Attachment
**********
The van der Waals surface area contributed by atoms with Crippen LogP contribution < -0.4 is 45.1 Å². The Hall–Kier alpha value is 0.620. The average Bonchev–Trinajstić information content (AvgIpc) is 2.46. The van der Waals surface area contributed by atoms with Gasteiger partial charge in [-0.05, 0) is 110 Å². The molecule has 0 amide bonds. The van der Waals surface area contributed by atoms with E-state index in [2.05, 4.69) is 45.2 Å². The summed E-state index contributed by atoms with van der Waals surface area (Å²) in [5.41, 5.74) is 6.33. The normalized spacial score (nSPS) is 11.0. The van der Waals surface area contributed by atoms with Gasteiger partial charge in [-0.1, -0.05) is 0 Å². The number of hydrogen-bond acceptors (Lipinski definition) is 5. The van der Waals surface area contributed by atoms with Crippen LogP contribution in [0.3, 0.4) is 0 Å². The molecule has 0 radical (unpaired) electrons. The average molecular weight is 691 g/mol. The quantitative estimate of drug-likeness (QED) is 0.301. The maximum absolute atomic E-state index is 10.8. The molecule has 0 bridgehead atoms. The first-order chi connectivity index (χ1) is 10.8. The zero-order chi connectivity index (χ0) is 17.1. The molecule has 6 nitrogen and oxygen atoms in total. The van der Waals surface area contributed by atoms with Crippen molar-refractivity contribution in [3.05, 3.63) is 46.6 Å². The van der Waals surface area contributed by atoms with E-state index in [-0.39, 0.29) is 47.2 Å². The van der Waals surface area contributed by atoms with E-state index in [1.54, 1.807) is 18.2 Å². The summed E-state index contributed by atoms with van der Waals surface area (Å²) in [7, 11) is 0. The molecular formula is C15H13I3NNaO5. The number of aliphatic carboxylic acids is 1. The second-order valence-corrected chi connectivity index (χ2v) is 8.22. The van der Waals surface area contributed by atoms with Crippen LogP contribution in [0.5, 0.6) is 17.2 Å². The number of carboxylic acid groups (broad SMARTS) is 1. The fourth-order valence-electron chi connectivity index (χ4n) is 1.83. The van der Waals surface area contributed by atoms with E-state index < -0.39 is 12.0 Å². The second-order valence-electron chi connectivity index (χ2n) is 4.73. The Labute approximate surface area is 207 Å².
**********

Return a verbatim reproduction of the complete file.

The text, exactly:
The van der Waals surface area contributed by atoms with Crippen LogP contribution < -0.4 is 45.1 Å². The Hall–Kier alpha value is 0.620. The average Bonchev–Trinajstić information content (AvgIpc) is 2.46. The van der Waals surface area contributed by atoms with Gasteiger partial charge in [-0.05, 0) is 110 Å². The molecule has 0 amide bonds. The van der Waals surface area contributed by atoms with E-state index in [2.05, 4.69) is 45.2 Å². The summed E-state index contributed by atoms with van der Waals surface area (Å²) in [5.41, 5.74) is 6.33. The normalized spacial score (nSPS) is 11.0. The van der Waals surface area contributed by atoms with Gasteiger partial charge in [-0.1, -0.05) is 0 Å². The number of hydrogen-bond acceptors (Lipinski definition) is 5. The van der Waals surface area contributed by atoms with Crippen LogP contribution in [0.3, 0.4) is 0 Å². The molecule has 0 radical (unpaired) electrons. The average molecular weight is 691 g/mol. The quantitative estimate of drug-likeness (QED) is 0.301. The maximum absolute atomic E-state index is 10.8. The molecule has 0 bridgehead atoms. The first-order chi connectivity index (χ1) is 10.8. The zero-order chi connectivity index (χ0) is 17.1. The molecule has 6 nitrogen and oxygen atoms in total. The van der Waals surface area contributed by atoms with Crippen molar-refractivity contribution in [3.05, 3.63) is 46.6 Å². The van der Waals surface area contributed by atoms with E-state index in [-0.39, 0.29) is 47.2 Å². The van der Waals surface area contributed by atoms with E-state index in [1.54, 1.807) is 18.2 Å². The summed E-state index contributed by atoms with van der Waals surface area (Å²) in [7, 11) is 0. The molecular formula is C15H13I3NNaO5. The number of aliphatic carboxylic acids is 1. The second-order valence-corrected chi connectivity index (χ2v) is 8.22. The van der Waals surface area contributed by atoms with Crippen LogP contribution in [0.5, 0.6) is 17.2 Å². The number of carboxylic acid groups (broad SMARTS) is 1. The fourth-order valence-electron chi connectivity index (χ4n) is 1.83. The van der Waals surface area contributed by atoms with E-state index < -0.39 is 12.0 Å². The second-order valence-electron chi connectivity index (χ2n) is 4.73. The Labute approximate surface area is 207 Å².